High pressures under ocean surface

I read a book about deep water exploring in mariana's trench. They of course talked a lot about pressure, and so this question came to my mind:

If you're, say, 2km down in the Mariana's Trench there is of course a lot, lot of pressure. Would this pressure push you down to the ocean floor with high speed? Or would it just press you down to the height of a pancake and then you slowly would sink to ocean floor?

Slowly or fast?

what the pressure would do is evenly compress your body on all sides equally. the parts of your body with air in them would be easily compressed, and so they would be crushed down into solid bone and watery tissue. You would sink slowly with your lungs smashed completely flat.

• I think it is worthy to mention that the pressure is not exactly equal on all sides. The parts of the body that are a little more deep in the water experience a higher pressure. This difference in pressure is what that causes a net upward force, the buoyant force, that slows down the fall in water. But the difference in pressure between the top and the bottom of your body is much smaller than the actual pressure involved. – Kevin Selva Prasanna Oct 17 '18 at 6:57

The pressure of a fluid under gravity increases with depth. At a depth of 2 km below the surface, the pressure exerted by water on a body would be 200 times that of atmospheric pressure. This would collapse the lungs and other air pockets in the body and could damage other soft tissue.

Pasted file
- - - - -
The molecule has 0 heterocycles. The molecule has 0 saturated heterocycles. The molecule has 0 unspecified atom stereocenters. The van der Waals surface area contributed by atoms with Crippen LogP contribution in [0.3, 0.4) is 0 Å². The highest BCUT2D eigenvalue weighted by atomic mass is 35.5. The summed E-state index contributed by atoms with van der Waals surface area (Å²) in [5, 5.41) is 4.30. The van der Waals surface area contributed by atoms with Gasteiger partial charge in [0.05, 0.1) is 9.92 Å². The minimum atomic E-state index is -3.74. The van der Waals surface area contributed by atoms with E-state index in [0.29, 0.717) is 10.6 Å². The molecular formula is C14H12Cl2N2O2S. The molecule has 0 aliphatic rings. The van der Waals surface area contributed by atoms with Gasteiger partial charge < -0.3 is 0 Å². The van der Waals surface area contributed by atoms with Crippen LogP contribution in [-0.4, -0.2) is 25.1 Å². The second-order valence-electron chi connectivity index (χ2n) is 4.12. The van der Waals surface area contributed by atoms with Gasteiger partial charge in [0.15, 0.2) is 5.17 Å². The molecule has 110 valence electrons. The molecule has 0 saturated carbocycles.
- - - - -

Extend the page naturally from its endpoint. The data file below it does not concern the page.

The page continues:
What happens to the crushed remnants of the body depends on the net force acting on the body. If a human body is submerged under water, the parts that are at a greater depth are at a higher pressure than the parts that are higher. This pressure differential acting on the body exerts a net upward force on the body and this force is called the 'buoyant force'.

Gravity would try to pull you down and the buoyant force would try to push you up. What eventually happens depends on who wins the tug of war. And mathematically, if the density of the body is higher than the density of water, gravity wins and if not the buoyant force wins. So the density of the body would decide if the body would move up or down in water.

Normally the human body is less dense than water but if the lungs and other air pockets in the body collapse and crush, the body becomes more dense than water and hence would sink albeit slowly in water.

It depends on your density. If you are less denser than water(and can withstand such high pressures without being compressed), the buoyant force due to the difference in pressure along your height will push you to the surface of the ocean but if the high pressure compresses and increses your density higher than that of water, you will sink.The rate at which you sink depends on the difference between the magnitude of buyant force and your weight(neglecting all the other viscous effects).